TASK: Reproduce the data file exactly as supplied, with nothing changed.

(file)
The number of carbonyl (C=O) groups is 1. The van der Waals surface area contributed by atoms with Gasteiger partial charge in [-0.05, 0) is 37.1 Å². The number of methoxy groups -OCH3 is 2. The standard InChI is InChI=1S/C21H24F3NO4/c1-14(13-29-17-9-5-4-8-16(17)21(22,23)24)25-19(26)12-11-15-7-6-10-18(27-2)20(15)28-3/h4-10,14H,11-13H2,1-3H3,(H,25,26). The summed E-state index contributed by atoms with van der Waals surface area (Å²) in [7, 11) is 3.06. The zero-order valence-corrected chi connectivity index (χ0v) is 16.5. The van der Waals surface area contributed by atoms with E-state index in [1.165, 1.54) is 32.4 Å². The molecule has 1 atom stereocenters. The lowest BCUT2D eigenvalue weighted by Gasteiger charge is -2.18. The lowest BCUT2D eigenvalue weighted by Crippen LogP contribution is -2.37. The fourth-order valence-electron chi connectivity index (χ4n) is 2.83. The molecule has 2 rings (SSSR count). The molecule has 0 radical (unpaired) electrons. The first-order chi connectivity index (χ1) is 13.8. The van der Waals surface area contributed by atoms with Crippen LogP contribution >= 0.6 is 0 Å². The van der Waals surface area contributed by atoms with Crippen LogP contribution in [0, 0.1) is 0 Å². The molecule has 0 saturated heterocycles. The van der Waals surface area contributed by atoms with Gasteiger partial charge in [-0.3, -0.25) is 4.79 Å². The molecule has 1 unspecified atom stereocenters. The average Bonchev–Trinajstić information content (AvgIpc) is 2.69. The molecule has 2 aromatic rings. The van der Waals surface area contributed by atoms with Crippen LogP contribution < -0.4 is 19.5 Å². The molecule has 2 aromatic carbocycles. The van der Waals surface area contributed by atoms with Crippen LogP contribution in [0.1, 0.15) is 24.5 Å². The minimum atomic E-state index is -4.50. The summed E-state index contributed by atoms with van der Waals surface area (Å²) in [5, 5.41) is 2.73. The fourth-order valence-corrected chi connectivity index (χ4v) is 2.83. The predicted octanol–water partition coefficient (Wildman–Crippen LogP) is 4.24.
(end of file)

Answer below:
The number of carbonyl (C=O) groups is 1. The van der Waals surface area contributed by atoms with Gasteiger partial charge in [-0.05, 0) is 37.1 Å². The number of methoxy groups -OCH3 is 2. The standard InChI is InChI=1S/C21H24F3NO4/c1-14(13-29-17-9-5-4-8-16(17)21(22,23)24)25-19(26)12-11-15-7-6-10-18(27-2)20(15)28-3/h4-10,14H,11-13H2,1-3H3,(H,25,26). The summed E-state index contributed by atoms with van der Waals surface area (Å²) in [7, 11) is 3.06. The zero-order valence-corrected chi connectivity index (χ0v) is 16.5. The van der Waals surface area contributed by atoms with E-state index in [1.165, 1.54) is 32.4 Å². The molecule has 1 atom stereocenters. The lowest BCUT2D eigenvalue weighted by Gasteiger charge is -2.18. The lowest BCUT2D eigenvalue weighted by Crippen LogP contribution is -2.37. The fourth-order valence-electron chi connectivity index (χ4n) is 2.83. The molecule has 2 rings (SSSR count). The molecule has 0 radical (unpaired) electrons. The first-order chi connectivity index (χ1) is 13.8. The van der Waals surface area contributed by atoms with Crippen LogP contribution >= 0.6 is 0 Å². The van der Waals surface area contributed by atoms with Crippen LogP contribution in [0, 0.1) is 0 Å². The molecule has 0 saturated heterocycles. The van der Waals surface area contributed by atoms with Gasteiger partial charge in [-0.3, -0.25) is 4.79 Å². The molecule has 1 unspecified atom stereocenters. The average Bonchev–Trinajstić information content (AvgIpc) is 2.69. The molecule has 2 aromatic rings. The van der Waals surface area contributed by atoms with Crippen LogP contribution < -0.4 is 19.5 Å². The molecule has 2 aromatic carbocycles. The van der Waals surface area contributed by atoms with Crippen LogP contribution in [0.1, 0.15) is 24.5 Å². The minimum atomic E-state index is -4.50. The summed E-state index contributed by atoms with van der Waals surface area (Å²) in [5, 5.41) is 2.73. The fourth-order valence-corrected chi connectivity index (χ4v) is 2.83. The predicted octanol–water partition coefficient (Wildman–Crippen LogP) is 4.24.